Back in ancient times, this spot was where all roads led. The Romans came to throw epic victory parties after their conquests. Today, Piazza del Campidoglio is snuggled by the scenic Capitoline Hill where the Temple of Jupiter Optimus Maximus draws crowds as a big shot among Roman gods. People flock here to worship and offer up their sacrifices.

Palatine Hill

If you’re curious about Rome’s very beginnings, the Palatine Hill is where it all started. Just a minute’s walk east of Piazza del Campidoglio, Palatine Hill is believed to be the spot where Rome was first founded. Here, you’ll get to explore the opulent villas of Roman emperors, quite the view into ancient luxury living.

Visitors find it handy to obtain a combo ticket that covers the Colosseum, Roman Forum, and Palatine Hill. After your Colosseum adventure, follow the signs to Palatine Hill.

There are different paths to explore, and one of them takes you right to the Forum. Once you’re there, a maze of historic wonders is waiting for you with a hidden observation deck perched above the hill’s peak.

Mercati di Traiano Museo dei Fori Imperiali (Trajan’s Market)

Wondering what trading in ancient Rome was like? Live it up to Trajan’s Market for a piece of history. These markets were constructed during the reign of Emperor Trajan between 100 and 112 AD. They form a semicircular complex comprising more than 150 shops and offices. You can find them right next to the Trajan Forum, which shares its name.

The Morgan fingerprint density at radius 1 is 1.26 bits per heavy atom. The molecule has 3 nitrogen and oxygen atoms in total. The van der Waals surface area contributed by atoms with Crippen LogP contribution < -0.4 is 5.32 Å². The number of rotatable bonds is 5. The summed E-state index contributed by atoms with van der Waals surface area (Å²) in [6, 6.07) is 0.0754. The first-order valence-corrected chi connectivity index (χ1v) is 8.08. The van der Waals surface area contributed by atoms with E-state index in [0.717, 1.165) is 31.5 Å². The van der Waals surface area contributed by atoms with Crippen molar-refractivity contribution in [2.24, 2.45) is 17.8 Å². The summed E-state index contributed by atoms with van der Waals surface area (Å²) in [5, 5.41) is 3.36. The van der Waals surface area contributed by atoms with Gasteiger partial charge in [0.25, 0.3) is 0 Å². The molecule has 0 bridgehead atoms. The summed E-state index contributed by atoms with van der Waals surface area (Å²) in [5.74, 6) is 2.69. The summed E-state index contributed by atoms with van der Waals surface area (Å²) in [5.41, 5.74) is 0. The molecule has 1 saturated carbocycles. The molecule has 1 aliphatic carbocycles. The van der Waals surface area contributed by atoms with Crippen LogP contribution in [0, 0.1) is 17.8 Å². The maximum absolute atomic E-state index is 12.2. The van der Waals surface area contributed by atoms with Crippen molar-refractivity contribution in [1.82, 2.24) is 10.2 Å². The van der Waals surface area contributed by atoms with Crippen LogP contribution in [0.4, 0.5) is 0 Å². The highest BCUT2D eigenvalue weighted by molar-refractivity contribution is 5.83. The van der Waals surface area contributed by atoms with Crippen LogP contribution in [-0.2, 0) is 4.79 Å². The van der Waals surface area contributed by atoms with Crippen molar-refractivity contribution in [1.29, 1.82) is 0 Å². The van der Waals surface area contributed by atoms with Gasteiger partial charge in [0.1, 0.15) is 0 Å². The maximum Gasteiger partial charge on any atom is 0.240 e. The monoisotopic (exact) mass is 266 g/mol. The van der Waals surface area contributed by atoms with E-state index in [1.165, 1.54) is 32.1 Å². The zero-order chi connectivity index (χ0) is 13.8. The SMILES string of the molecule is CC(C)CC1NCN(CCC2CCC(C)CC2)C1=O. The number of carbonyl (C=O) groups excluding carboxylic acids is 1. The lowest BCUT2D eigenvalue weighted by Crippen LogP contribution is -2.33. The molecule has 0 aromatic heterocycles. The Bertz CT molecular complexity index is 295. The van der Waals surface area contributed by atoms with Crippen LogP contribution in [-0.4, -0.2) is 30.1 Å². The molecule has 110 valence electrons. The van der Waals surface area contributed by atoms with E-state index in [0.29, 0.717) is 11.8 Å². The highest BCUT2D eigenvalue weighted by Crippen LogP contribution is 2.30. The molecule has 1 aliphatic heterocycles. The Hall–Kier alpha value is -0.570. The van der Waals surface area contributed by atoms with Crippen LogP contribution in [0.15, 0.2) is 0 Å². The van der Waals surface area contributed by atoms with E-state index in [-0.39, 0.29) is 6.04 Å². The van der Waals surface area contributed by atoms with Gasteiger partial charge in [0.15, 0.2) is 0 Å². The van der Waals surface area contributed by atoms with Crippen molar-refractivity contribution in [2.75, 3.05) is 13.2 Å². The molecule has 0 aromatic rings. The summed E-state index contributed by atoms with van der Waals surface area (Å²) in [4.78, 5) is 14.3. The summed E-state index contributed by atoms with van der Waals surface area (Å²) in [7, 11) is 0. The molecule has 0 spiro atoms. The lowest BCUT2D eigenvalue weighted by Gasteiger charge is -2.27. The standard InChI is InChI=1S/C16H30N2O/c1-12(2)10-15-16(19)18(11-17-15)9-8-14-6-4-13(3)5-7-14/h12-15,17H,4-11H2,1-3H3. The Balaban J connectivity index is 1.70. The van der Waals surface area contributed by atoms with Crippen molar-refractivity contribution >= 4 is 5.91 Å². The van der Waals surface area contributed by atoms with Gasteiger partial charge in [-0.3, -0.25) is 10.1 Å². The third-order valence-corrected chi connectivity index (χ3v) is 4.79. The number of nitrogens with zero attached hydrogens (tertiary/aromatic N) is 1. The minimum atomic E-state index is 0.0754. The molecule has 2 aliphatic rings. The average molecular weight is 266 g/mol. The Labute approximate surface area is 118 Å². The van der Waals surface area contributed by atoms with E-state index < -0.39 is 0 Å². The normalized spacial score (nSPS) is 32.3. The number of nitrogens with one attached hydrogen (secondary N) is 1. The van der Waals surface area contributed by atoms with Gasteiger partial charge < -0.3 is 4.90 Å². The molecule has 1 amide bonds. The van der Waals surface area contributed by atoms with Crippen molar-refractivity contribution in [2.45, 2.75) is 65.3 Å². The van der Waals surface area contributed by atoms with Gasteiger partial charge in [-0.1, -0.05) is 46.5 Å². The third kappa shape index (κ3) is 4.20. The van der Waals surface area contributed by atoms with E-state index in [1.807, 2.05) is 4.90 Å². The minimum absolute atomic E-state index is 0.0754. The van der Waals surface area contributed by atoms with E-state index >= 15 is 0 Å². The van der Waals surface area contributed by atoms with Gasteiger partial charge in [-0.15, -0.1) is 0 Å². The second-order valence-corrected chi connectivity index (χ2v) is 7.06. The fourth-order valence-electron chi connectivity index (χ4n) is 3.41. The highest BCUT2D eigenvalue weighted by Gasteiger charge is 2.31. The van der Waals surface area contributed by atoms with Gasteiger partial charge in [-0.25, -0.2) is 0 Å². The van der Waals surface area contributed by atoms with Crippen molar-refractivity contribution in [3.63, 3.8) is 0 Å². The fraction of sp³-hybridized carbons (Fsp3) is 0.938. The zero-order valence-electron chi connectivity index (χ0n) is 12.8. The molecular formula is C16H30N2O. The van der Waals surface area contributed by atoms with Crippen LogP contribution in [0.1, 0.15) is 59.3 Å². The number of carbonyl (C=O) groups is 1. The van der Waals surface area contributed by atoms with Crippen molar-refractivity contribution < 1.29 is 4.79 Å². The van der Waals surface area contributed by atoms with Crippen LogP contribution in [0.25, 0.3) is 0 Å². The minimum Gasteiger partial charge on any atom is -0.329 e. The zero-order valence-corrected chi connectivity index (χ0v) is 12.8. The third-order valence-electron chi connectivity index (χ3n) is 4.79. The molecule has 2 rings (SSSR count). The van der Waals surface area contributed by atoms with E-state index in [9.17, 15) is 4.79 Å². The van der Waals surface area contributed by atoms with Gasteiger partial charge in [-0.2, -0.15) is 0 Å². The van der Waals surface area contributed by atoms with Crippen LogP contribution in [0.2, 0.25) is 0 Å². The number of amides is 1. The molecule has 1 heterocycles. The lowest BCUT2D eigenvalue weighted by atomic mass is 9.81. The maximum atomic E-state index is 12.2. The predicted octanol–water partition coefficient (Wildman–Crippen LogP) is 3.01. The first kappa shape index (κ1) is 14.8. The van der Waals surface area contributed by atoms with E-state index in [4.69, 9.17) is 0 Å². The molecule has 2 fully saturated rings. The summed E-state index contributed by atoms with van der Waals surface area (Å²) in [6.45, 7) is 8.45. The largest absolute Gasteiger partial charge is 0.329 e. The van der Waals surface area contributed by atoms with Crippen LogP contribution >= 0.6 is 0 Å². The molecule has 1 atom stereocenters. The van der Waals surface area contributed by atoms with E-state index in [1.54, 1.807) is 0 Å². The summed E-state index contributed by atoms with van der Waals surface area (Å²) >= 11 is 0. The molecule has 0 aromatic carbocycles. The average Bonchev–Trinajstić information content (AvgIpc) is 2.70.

The washed-out ruins cannot conceal the bustling feel of this once-famous hub of commerce. Right on this ancient floor, people traded all sorts of goods ranging from horticultural products to exotic spices and essential commodities like oil and wine.

Piazza Venezia

Capping the top of Capitoline Hill, Venezia is a bustling public square located smack dab in the city core. This lovely gathering point is a convergence of heritage buildings and an old-established church where you can take it slow and watch life go by.

One of the most photographed buildings here is Monumento Nazionale a Vittorio Emanuele II built to pay tribute to Victor Emmanuel II, the first king of Italy. There’s a viewpoint on top that boasts an unparalleled vista of the capital city.

Another highlight of the square is the scenic Capitoline Hill itself, home to the stunning cathedral of Santa Maria. This heritage church has been around since the 6th century. If your fitness level agrees, climb to the top of the church to admire the old ceiling up close and soak up the aerial perspective of Rome.

La Bocca della Verità (The Mouth Of Truth)

Rather than a destination, The Mouth of Truth is a marble mask left hanging on the wall of the portico of the Santa Maria in Cosmedin church.

Made famous by the Hollywood blockbuster Roman Holiday starring Audrey Hepburn and Gregory Peck, the Mouth of Truth features an open mouth that’s supposed to cut the hands of those saying falsehoods.

Final Words: Is Rome Worth Visiting?

Rome’s attractions are like neighbors living down the street. With a good pair of walking shoes and some stamina, you can stroll from one to the other in a matter of minutes. You can easily stretch your stay to four days and three nights, exploring Rome’s historic nooks at your leisure. Trams might save you a hop or two, but the pure joy of ambling through Rome’s charming streets is an experience you won’t want to miss. Rome rewards those who linger.